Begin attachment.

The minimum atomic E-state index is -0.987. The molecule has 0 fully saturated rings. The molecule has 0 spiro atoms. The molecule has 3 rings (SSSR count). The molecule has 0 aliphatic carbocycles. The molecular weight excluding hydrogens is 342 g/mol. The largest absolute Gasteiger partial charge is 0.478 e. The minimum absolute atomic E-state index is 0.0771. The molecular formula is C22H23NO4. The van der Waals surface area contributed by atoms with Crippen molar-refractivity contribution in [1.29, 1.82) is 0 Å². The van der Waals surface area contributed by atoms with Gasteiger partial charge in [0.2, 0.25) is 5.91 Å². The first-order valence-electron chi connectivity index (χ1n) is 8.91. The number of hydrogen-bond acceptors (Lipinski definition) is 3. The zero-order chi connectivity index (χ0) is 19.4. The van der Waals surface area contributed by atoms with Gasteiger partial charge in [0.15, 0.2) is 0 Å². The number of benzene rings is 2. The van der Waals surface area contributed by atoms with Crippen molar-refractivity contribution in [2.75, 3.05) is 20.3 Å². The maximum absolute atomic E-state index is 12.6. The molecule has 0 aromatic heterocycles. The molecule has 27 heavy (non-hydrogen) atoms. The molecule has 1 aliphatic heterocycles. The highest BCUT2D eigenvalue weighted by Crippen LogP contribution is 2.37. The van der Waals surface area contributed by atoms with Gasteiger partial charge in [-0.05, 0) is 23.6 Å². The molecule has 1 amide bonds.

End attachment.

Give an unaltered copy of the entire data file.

The minimum atomic E-state index is -0.987. The molecule has 0 fully saturated rings. The molecule has 0 spiro atoms. The molecule has 3 rings (SSSR count). The molecule has 0 aliphatic carbocycles. The molecular weight excluding hydrogens is 342 g/mol. The largest absolute Gasteiger partial charge is 0.478 e. The minimum absolute atomic E-state index is 0.0771. The molecular formula is C22H23NO4. The van der Waals surface area contributed by atoms with Crippen molar-refractivity contribution in [1.29, 1.82) is 0 Å². The van der Waals surface area contributed by atoms with Gasteiger partial charge in [0.2, 0.25) is 5.91 Å². The first-order valence-electron chi connectivity index (χ1n) is 8.91. The number of hydrogen-bond acceptors (Lipinski definition) is 3. The zero-order chi connectivity index (χ0) is 19.4. The van der Waals surface area contributed by atoms with Gasteiger partial charge in [0.15, 0.2) is 0 Å². The number of benzene rings is 2. The van der Waals surface area contributed by atoms with Crippen molar-refractivity contribution in [2.75, 3.05) is 20.3 Å². The maximum absolute atomic E-state index is 12.6. The molecule has 0 aromatic heterocycles. The molecule has 27 heavy (non-hydrogen) atoms. The molecule has 1 aliphatic heterocycles. The highest BCUT2D eigenvalue weighted by Crippen LogP contribution is 2.37. The van der Waals surface area contributed by atoms with Gasteiger partial charge in [-0.05, 0) is 23.6 Å². The molecule has 1 amide bonds.